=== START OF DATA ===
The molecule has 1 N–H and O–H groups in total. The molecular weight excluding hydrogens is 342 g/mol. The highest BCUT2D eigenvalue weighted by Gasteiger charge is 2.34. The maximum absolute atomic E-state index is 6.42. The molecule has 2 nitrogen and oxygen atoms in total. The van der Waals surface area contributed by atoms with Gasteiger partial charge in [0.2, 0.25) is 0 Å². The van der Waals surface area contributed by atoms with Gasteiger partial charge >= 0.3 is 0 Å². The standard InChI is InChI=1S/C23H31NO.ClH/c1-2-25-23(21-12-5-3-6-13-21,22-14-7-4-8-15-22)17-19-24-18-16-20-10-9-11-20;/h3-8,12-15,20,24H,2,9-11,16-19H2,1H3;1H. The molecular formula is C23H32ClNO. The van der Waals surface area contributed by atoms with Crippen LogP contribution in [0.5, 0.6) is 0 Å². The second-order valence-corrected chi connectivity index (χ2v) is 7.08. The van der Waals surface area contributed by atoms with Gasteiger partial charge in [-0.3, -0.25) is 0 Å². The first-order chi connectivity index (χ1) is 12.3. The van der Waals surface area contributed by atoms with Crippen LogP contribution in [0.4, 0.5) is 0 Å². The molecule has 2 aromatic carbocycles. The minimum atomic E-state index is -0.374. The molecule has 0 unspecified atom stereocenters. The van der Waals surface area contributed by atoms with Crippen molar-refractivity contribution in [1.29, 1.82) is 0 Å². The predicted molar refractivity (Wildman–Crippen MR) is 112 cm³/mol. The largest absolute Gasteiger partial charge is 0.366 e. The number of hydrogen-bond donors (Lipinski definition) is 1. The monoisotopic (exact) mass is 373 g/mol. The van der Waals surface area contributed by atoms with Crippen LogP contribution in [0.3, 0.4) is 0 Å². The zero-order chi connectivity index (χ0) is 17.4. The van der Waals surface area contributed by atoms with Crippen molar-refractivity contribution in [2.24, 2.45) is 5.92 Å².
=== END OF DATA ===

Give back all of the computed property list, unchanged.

The molecule has 1 N–H and O–H groups in total. The molecular weight excluding hydrogens is 342 g/mol. The highest BCUT2D eigenvalue weighted by Gasteiger charge is 2.34. The maximum absolute atomic E-state index is 6.42. The molecule has 2 nitrogen and oxygen atoms in total. The van der Waals surface area contributed by atoms with Gasteiger partial charge in [0.2, 0.25) is 0 Å². The van der Waals surface area contributed by atoms with Gasteiger partial charge >= 0.3 is 0 Å². The standard InChI is InChI=1S/C23H31NO.ClH/c1-2-25-23(21-12-5-3-6-13-21,22-14-7-4-8-15-22)17-19-24-18-16-20-10-9-11-20;/h3-8,12-15,20,24H,2,9-11,16-19H2,1H3;1H. The molecular formula is C23H32ClNO. The van der Waals surface area contributed by atoms with Crippen LogP contribution in [0.5, 0.6) is 0 Å². The second-order valence-corrected chi connectivity index (χ2v) is 7.08. The van der Waals surface area contributed by atoms with Gasteiger partial charge in [-0.3, -0.25) is 0 Å². The first-order chi connectivity index (χ1) is 12.3. The van der Waals surface area contributed by atoms with Crippen LogP contribution in [0.4, 0.5) is 0 Å². The molecule has 2 aromatic carbocycles. The minimum atomic E-state index is -0.374. The molecule has 0 unspecified atom stereocenters. The van der Waals surface area contributed by atoms with Crippen molar-refractivity contribution in [1.29, 1.82) is 0 Å². The predicted molar refractivity (Wildman–Crippen MR) is 112 cm³/mol. The largest absolute Gasteiger partial charge is 0.366 e. The number of hydrogen-bond donors (Lipinski definition) is 1. The monoisotopic (exact) mass is 373 g/mol. The van der Waals surface area contributed by atoms with Crippen LogP contribution in [0.3, 0.4) is 0 Å². The zero-order chi connectivity index (χ0) is 17.4. The van der Waals surface area contributed by atoms with Crippen molar-refractivity contribution in [2.24, 2.45) is 5.92 Å².